• If you are caught on a flooded road and waters are rising rapidly around you, get out of the car quickly and move to higher ground. Most cars can be swept away by less than two feet of moving water.
  • Head for higher ground and stay there.
  • Stay away from floodwaters. If you come upon a flowing stream where water is above your ankles, stop, turn around and go another way.
  • Keep children out of the water.
  • Be especially cautious at night when it’s harder to see flood danger.
  • Continue listening to local area radio, NOAA radio or TV stations for the latest information and updates.
  • If your neighborhood is prone to flooding, be prepared to evacuate quickly if necessary.
  • Follow evacuation orders and do not attempt to return until officials say it is safe to do so.
  • PETS AND DISASTERS

    Your pet’s behavior may change dramatically after a disaster, becoming aggressive or defensive. Be aware of their well-being and protect them from hazards to ensure the safety of other people and animals.

  • Watch your animals closely and keep them under your direct control as fences and gates may have been damaged.
  • Pets may become disoriented, particularly if the disaster has affected scent markers that normally allow them to find their home.
  • Be aware of hazards at nose and paw or hoof level, particularly debris, spilled chemicals, fertilizers and other substances that might not seem to be dangerous to humans.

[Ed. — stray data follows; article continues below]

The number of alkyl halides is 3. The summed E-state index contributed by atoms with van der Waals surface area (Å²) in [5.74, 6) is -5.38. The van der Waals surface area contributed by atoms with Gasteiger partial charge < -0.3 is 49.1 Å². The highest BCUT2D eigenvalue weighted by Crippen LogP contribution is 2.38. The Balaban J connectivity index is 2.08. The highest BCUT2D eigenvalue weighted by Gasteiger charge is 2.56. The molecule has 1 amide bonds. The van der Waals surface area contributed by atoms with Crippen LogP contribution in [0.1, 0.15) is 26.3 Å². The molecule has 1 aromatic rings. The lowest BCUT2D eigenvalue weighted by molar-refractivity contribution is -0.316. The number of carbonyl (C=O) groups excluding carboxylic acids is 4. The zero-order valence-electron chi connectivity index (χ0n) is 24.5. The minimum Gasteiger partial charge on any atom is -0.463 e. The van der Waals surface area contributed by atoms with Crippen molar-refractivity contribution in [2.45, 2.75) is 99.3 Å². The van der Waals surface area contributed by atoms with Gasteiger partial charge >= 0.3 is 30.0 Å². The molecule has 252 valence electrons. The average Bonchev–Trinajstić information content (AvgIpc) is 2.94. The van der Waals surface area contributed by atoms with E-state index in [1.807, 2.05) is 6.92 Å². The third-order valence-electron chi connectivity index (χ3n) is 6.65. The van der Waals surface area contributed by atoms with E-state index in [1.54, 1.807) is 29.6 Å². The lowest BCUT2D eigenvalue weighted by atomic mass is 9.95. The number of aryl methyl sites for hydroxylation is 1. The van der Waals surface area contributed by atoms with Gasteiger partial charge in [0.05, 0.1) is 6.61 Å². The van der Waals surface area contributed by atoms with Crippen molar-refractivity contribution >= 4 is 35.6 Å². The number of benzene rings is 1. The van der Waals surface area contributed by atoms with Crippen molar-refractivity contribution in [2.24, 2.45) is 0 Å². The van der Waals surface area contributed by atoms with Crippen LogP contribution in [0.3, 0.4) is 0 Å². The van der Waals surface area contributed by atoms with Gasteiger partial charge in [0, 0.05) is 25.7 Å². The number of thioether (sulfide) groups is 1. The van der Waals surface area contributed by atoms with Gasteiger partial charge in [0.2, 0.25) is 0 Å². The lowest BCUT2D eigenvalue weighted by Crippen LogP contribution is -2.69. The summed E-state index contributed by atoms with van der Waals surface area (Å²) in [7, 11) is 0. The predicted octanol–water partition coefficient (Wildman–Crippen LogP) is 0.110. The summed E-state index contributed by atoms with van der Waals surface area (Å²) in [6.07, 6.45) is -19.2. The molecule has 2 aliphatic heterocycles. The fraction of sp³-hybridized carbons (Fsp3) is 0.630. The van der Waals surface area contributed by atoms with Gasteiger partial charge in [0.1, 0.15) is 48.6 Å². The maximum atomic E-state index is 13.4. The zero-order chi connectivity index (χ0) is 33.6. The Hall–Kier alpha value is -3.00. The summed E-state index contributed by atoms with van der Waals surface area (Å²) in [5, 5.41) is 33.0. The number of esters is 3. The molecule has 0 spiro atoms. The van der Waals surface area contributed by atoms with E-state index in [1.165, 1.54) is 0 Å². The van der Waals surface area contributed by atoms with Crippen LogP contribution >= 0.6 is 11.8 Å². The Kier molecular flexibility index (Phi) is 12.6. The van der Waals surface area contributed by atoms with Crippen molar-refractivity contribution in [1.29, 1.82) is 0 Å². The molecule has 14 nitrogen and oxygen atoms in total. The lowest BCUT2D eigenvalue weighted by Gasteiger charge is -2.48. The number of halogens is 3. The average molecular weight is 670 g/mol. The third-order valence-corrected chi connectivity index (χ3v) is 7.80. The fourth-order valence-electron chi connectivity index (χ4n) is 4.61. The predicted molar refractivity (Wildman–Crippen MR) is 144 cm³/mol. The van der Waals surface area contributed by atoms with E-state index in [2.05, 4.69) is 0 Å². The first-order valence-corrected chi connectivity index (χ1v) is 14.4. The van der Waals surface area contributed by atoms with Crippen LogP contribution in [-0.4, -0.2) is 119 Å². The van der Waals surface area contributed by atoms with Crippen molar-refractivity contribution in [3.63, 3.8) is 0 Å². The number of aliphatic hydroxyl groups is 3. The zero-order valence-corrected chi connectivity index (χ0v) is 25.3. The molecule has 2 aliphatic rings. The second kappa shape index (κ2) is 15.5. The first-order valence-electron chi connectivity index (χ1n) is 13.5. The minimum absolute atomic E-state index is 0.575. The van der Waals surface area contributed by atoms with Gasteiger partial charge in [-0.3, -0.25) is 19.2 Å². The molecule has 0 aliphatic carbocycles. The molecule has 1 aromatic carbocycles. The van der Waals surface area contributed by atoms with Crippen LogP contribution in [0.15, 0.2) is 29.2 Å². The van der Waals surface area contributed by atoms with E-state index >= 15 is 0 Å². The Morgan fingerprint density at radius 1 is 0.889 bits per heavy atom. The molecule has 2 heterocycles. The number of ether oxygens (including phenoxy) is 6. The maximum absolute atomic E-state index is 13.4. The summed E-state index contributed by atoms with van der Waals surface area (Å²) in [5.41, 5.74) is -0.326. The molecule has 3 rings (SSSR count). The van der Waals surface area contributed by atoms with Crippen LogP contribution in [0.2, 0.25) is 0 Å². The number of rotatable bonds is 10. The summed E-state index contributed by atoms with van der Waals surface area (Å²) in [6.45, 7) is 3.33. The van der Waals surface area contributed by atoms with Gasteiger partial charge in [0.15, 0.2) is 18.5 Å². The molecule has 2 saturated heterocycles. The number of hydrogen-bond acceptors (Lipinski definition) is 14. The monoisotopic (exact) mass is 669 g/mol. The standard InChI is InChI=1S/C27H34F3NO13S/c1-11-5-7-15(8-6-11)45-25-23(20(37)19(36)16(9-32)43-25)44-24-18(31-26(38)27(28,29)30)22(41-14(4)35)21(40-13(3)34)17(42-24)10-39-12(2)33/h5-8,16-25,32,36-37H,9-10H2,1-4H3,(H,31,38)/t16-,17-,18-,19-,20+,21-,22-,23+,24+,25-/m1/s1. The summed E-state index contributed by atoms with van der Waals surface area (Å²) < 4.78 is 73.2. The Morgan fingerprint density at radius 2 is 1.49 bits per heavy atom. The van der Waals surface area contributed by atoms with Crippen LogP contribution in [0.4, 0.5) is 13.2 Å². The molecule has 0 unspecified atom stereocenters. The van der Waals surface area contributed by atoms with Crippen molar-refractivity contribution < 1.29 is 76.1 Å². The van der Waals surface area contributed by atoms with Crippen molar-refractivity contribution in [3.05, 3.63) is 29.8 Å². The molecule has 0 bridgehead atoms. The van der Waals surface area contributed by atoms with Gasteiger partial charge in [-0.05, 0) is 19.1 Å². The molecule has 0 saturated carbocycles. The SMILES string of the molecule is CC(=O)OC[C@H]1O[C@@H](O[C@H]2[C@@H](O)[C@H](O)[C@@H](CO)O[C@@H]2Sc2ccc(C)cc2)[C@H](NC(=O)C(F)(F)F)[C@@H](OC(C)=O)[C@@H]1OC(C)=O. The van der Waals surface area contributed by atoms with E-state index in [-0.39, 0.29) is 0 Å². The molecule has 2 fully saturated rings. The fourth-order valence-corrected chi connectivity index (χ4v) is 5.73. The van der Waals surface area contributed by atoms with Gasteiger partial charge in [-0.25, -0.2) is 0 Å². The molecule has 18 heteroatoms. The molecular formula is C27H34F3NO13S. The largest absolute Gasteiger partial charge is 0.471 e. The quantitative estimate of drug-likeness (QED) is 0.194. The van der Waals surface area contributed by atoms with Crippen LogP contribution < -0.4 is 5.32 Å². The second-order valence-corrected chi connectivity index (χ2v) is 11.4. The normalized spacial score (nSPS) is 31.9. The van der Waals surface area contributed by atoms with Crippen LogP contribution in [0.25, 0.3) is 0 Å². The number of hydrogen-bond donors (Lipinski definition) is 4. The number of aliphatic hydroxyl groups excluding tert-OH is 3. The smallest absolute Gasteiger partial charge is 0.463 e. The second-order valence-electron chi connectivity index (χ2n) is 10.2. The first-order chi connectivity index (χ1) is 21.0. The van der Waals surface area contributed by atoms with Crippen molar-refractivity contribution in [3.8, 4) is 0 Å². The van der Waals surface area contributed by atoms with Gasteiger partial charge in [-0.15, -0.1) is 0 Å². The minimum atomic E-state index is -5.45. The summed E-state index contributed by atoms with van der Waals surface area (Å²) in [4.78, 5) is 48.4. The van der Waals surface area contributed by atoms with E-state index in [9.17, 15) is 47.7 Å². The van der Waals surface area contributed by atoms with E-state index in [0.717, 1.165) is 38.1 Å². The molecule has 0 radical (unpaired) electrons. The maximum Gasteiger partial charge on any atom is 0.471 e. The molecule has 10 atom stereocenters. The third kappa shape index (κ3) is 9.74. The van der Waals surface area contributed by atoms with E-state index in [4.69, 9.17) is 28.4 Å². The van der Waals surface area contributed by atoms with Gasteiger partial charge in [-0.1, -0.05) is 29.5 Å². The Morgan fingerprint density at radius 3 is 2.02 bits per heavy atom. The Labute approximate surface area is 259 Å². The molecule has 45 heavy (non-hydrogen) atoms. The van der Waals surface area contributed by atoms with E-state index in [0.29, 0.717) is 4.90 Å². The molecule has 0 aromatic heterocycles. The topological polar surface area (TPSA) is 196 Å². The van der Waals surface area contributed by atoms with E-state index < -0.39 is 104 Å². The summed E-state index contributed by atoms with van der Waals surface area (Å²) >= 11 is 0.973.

• STAY IN TOUCH

    Let your loved ones know you are safe. The Red Cross has two easy ways to help people reconnect:

  • The Red Cross Emergency App features an “I’m Safe” button that allows users to post a message to their social accounts, letting friends and family know they are out of harm’s way. The Emergency App is free and can be found in the app store for your mobile device by searching for “American Red Cross” or by going to redcross.org/apps.
  • The American Red Cross Safe and Well website is a free public reunification tool that allows individuals and organizations to register and post messages to indicate that they are safe, or to search for loved ones. The site is always available and open to the public and available in Spanish. Registrations and searches can be done directly on the website. Registrations can also be completed by texting SAFE to 78876. Messages exist in both Spanish and English. To speak with someone at the American Red Cross concerning a missing friend or relative, please contact 1-800 Red Cross.
  • About the American Red Cross:

    The American Red Cross shelters, feeds and provides emotional support to victims of disasters; supplies about 40 percent of the nation's blood; teaches skills that save lives; provides international humanitarian aid; and supports military members and their families. The Red Cross is a not-for-profit organization that depends on volunteers and the generosity of the American public to perform its mission. For more information, please visit redcross.org or cruzrojaamericana.org, or visit us on Twitter at @RedCross.